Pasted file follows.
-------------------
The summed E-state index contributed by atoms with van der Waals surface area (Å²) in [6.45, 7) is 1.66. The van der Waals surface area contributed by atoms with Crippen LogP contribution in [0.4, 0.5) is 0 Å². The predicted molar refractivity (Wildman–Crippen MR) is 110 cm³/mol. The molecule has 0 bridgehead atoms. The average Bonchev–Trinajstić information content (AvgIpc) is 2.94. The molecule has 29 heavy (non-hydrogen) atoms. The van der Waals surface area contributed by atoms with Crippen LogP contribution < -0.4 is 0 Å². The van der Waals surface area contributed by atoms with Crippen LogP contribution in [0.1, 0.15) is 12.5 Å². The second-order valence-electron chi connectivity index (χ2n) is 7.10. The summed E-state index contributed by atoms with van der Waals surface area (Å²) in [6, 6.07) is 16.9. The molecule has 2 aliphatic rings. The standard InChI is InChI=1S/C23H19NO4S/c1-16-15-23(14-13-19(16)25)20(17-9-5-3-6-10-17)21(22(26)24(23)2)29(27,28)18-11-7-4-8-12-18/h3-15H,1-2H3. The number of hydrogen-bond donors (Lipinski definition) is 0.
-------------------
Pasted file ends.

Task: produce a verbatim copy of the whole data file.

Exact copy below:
The summed E-state index contributed by atoms with van der Waals surface area (Å²) in [6.45, 7) is 1.66. The van der Waals surface area contributed by atoms with Crippen LogP contribution in [0.4, 0.5) is 0 Å². The predicted molar refractivity (Wildman–Crippen MR) is 110 cm³/mol. The molecule has 0 bridgehead atoms. The average Bonchev–Trinajstić information content (AvgIpc) is 2.94. The molecule has 29 heavy (non-hydrogen) atoms. The van der Waals surface area contributed by atoms with Crippen LogP contribution < -0.4 is 0 Å². The van der Waals surface area contributed by atoms with Crippen LogP contribution in [0.1, 0.15) is 12.5 Å². The second-order valence-electron chi connectivity index (χ2n) is 7.10. The summed E-state index contributed by atoms with van der Waals surface area (Å²) in [6, 6.07) is 16.9. The molecule has 2 aliphatic rings. The standard InChI is InChI=1S/C23H19NO4S/c1-16-15-23(14-13-19(16)25)20(17-9-5-3-6-10-17)21(22(26)24(23)2)29(27,28)18-11-7-4-8-12-18/h3-15H,1-2H3. The number of hydrogen-bond donors (Lipinski definition) is 0.